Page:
Once upon a time, I did a course on building your own application framework with ASP.NET MVC 5. One of the most popular techniques I showed in that course was how to attach a alert message to any ActionResult, so that you could consistently display success, warnings, etc. in your app.

The bad news is that the code doesn’t port exactly to ASP.NET Core. The good news is that it is mostly the same in ASP.NET Core. Let’s take a look!

Creating a New Project

For the sake of consistency, we’ll go through this exercise starting with a brand-new, freshly-minted ASP.NET Core application.

In Visual Studio 2017, go ahead and create a new ASP.NET Core 2 project. Here are the settings I used:

Go ahead and build and run the app, just to make sure everything works. I’ll wait.

Finished? Good!

Now we’re ready to start adding our code!

Add the Markup

We’re going to use normal Bootstrap markup to display our alert message. We want this alert message to potentially be shown anywhere in our application, so it makes sense to place the message in our primary layout.

I like to keep things as componetized as I can, so we’ll be making a partial view. Let’s pretend that view already exists.

In /Views/Shared/_Layout.cshtml, let’s go ahead and call our (not-yet-created) partial, right before the existing RenderBody call:

    <div class="container body-content">
        <!-- Add this line! -->
        <!-- ^^^^ -->
        <hr />
            <p>&copy; 2018 - HeroicSamples.BootstrapAlerts</p>

Now create a new partial view in the /Views/Shared folder named _StatusMessages.cshtml, and replace its contents with this:

<div class="alert alert-warning alert-dismissible" role="alert">
    <button type="button" class="close" data-dismiss="alert" aria-label="Close"><span aria-hidden="true">&times;</span></button>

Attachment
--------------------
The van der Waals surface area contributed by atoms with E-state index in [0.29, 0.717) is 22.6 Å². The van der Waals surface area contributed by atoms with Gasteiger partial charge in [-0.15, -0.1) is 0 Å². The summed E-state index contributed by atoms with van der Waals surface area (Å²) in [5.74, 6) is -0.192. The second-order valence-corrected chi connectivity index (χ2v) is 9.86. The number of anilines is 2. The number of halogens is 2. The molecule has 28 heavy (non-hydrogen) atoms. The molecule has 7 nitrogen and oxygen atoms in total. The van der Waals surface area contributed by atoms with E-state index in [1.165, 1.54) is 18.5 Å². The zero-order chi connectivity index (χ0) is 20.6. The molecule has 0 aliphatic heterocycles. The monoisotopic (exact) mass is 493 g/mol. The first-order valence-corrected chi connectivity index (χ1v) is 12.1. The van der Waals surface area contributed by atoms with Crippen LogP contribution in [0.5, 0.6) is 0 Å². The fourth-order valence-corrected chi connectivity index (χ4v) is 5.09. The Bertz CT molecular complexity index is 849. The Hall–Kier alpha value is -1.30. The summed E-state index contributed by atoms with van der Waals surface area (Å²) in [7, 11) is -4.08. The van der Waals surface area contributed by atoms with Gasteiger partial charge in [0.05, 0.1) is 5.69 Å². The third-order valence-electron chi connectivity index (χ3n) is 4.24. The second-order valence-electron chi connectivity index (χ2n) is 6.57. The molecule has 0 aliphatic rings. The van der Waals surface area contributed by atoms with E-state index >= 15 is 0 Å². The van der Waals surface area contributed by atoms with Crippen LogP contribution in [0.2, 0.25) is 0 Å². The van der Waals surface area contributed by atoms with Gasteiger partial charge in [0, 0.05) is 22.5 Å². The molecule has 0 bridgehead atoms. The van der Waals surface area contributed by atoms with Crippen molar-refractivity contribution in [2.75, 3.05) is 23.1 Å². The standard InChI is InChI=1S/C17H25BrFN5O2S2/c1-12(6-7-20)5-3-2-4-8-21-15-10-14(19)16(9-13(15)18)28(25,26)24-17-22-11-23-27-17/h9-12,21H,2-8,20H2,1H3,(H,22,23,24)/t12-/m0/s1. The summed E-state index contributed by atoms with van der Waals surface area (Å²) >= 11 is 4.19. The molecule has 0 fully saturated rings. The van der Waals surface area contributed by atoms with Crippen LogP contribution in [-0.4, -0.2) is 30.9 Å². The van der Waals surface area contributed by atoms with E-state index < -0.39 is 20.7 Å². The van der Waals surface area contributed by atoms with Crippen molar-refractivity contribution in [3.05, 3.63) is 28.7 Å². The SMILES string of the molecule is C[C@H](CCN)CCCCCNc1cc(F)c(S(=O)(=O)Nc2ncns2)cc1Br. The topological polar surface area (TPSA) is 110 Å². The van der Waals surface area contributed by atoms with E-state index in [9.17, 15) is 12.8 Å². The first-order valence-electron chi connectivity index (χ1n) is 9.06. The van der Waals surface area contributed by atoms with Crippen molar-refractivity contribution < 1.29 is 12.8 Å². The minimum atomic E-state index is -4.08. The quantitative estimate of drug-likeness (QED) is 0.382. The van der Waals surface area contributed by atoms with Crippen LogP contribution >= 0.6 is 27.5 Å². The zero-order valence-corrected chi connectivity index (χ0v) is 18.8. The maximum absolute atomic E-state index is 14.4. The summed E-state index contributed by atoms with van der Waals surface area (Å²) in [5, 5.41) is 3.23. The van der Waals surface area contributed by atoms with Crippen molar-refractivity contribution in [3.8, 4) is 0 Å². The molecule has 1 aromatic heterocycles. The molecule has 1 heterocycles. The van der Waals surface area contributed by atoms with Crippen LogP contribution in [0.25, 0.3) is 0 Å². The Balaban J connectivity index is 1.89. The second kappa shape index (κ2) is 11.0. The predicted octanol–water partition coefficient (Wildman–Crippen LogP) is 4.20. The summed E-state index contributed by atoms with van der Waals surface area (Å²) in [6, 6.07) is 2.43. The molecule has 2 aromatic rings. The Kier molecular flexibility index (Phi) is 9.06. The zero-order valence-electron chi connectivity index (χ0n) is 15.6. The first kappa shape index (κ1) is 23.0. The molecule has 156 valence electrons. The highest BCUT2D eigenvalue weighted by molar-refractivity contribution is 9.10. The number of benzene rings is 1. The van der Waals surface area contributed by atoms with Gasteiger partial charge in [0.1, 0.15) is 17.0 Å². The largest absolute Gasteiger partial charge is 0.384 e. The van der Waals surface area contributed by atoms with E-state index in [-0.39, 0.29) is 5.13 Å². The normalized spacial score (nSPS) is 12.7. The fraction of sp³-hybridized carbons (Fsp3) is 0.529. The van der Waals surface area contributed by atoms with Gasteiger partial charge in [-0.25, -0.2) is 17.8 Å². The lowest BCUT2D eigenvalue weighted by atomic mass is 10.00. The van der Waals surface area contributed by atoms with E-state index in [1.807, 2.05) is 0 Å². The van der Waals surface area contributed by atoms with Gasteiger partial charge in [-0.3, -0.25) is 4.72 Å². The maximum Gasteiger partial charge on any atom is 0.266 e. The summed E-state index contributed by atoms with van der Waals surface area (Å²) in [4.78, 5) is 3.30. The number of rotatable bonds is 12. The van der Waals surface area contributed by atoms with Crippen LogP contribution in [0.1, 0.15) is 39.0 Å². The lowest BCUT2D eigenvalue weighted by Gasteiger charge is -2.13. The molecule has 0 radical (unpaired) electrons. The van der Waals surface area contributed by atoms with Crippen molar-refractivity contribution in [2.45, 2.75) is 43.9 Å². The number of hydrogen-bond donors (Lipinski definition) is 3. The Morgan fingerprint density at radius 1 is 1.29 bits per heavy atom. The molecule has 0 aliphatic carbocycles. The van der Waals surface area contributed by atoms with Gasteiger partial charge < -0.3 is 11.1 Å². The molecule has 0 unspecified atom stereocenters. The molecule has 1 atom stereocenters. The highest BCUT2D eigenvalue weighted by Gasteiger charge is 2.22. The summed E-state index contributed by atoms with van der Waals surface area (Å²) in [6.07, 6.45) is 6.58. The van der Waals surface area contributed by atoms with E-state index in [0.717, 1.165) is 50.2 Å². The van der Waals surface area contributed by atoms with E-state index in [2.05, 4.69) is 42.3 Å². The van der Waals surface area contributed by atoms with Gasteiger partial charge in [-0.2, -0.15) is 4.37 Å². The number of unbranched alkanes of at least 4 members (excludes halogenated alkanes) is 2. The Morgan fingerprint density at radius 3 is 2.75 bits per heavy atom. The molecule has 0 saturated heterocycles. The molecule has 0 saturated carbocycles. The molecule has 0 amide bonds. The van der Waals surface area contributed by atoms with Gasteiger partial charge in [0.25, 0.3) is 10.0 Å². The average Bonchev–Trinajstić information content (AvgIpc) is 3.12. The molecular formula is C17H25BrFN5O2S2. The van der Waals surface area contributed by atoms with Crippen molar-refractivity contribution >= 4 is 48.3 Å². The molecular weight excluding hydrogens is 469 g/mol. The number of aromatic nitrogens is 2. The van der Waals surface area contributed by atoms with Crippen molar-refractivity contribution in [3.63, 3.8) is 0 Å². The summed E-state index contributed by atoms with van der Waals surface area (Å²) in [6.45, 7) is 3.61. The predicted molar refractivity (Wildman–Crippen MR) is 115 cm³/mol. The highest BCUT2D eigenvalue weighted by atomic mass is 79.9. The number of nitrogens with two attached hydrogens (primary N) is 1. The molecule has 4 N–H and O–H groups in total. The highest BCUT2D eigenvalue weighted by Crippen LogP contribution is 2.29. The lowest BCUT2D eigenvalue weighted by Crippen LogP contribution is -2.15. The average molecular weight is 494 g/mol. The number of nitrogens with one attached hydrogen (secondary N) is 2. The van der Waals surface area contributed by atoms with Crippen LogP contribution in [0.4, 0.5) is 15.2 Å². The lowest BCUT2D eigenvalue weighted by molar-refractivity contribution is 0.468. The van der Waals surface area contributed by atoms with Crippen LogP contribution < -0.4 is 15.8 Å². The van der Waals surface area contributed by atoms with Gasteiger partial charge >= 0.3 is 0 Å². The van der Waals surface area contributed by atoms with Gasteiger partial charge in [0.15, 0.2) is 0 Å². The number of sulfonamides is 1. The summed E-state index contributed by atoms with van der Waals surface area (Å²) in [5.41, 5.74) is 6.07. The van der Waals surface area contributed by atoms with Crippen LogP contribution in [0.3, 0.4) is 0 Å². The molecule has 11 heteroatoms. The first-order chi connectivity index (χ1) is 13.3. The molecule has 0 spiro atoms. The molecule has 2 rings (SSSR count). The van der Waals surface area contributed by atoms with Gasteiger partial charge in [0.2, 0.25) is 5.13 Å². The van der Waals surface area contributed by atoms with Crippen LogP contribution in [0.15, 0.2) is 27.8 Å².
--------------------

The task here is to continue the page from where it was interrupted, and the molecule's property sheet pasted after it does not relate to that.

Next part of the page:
<strong>Hello, world!</strong> This is a sample alert!

That’s cool and all, but we don’t want our partial to show on every page with the same static text. Don’t worry though, we’ll come back and fix that shortly!

“If we had an extension method, it would look like this…”

The goal of this exercise is to allow us to easily attach alert messages to action results, and have those alerts show up in our UI. We’ll accomplish that using extension methods.

Let’s pretend that we already have our extension methods in place. What we’d like to be able to do is something like this for our actions that return views…

public IActionResult About()
    ViewData["Message"] = "Your application description page.";

    return View().WithSuccess("It worked!", "You were able to view the about page, congrats!");

And we want the same extension method to work for methods that perform redirects, too:

public IActionResult GoHome()
    return RedirectToAction("Index").WithWarning("You were redirected!", "The action you hit has bounced you back to Index!");

We’re going to create extension methods that work for both of these cases. And we’ll define one extension method for each of the alert types that Bootstrap supports:

return View().WithSuccess("Well done!", "You successfully read this important alert message.");
return View().WithInfo("Heads up!", "This alert needs your attention, but it's not super important.");
return View().WithWarning("Warning!", "Better check yourself, you're not looking too good.");
return View().WithDanger("Oh snap!", "Change a few things up and try submitting again.");

NOTE: The names you use don’t really matter. I chose these names because I’m using Bootstrap. You could easily adapt this approach for any other CSS framework, or you could choose to decouple the extension names here from the target CSS framework entirely. It’s totally up to you!

Creating the Extension Methods

We know what we need to build now. Let’s make it real!

We’ll start by creating a new class in our project (in a new folder!), “`/Extensions/Alerts/AlertExtensions.cs““.

Here are the stubs for our extension methods:

public static class AlertExtensions
    public static IActionResult WithSuccess(this IActionResult result, string title, string body)
        return Alert(result, "success", title, body);

    public static IActionResult WithInfo(this IActionResult result, string title, string body)
        return Alert(result, "info", title, body);

    public static IActionResult WithWarning(this IActionResult result, string title, string body)